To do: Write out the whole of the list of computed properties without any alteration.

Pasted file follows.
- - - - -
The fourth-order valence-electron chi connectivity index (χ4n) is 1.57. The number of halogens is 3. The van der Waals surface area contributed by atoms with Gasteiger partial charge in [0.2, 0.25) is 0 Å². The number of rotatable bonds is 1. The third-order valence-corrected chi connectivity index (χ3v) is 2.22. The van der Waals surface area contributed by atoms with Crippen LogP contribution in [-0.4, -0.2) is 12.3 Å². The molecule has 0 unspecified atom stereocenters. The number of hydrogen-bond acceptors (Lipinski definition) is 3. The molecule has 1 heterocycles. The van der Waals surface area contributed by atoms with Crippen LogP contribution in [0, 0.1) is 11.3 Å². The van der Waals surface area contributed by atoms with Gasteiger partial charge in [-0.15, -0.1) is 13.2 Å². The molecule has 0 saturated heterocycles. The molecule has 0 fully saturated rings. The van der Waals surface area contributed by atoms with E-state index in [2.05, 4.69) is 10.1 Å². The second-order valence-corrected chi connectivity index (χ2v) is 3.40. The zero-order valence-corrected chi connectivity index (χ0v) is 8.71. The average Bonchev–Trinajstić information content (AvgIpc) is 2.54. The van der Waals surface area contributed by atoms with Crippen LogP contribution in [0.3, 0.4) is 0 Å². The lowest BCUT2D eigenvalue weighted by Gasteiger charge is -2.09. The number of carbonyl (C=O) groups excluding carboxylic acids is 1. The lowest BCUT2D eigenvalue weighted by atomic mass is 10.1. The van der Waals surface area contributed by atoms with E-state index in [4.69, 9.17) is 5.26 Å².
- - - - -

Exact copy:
The fourth-order valence-electron chi connectivity index (χ4n) is 1.57. The number of halogens is 3. The van der Waals surface area contributed by atoms with Gasteiger partial charge in [0.2, 0.25) is 0 Å². The number of rotatable bonds is 1. The third-order valence-corrected chi connectivity index (χ3v) is 2.22. The van der Waals surface area contributed by atoms with Crippen LogP contribution in [-0.4, -0.2) is 12.3 Å². The molecule has 0 unspecified atom stereocenters. The number of hydrogen-bond acceptors (Lipinski definition) is 3. The molecule has 1 heterocycles. The van der Waals surface area contributed by atoms with Crippen LogP contribution in [0, 0.1) is 11.3 Å². The van der Waals surface area contributed by atoms with Gasteiger partial charge in [-0.15, -0.1) is 13.2 Å². The molecule has 0 saturated heterocycles. The molecule has 0 fully saturated rings. The van der Waals surface area contributed by atoms with E-state index in [2.05, 4.69) is 10.1 Å². The second-order valence-corrected chi connectivity index (χ2v) is 3.40. The zero-order valence-corrected chi connectivity index (χ0v) is 8.71. The average Bonchev–Trinajstić information content (AvgIpc) is 2.54. The van der Waals surface area contributed by atoms with Crippen LogP contribution in [0.3, 0.4) is 0 Å². The lowest BCUT2D eigenvalue weighted by Gasteiger charge is -2.09. The number of carbonyl (C=O) groups excluding carboxylic acids is 1. The lowest BCUT2D eigenvalue weighted by atomic mass is 10.1. The van der Waals surface area contributed by atoms with E-state index in [4.69, 9.17) is 5.26 Å².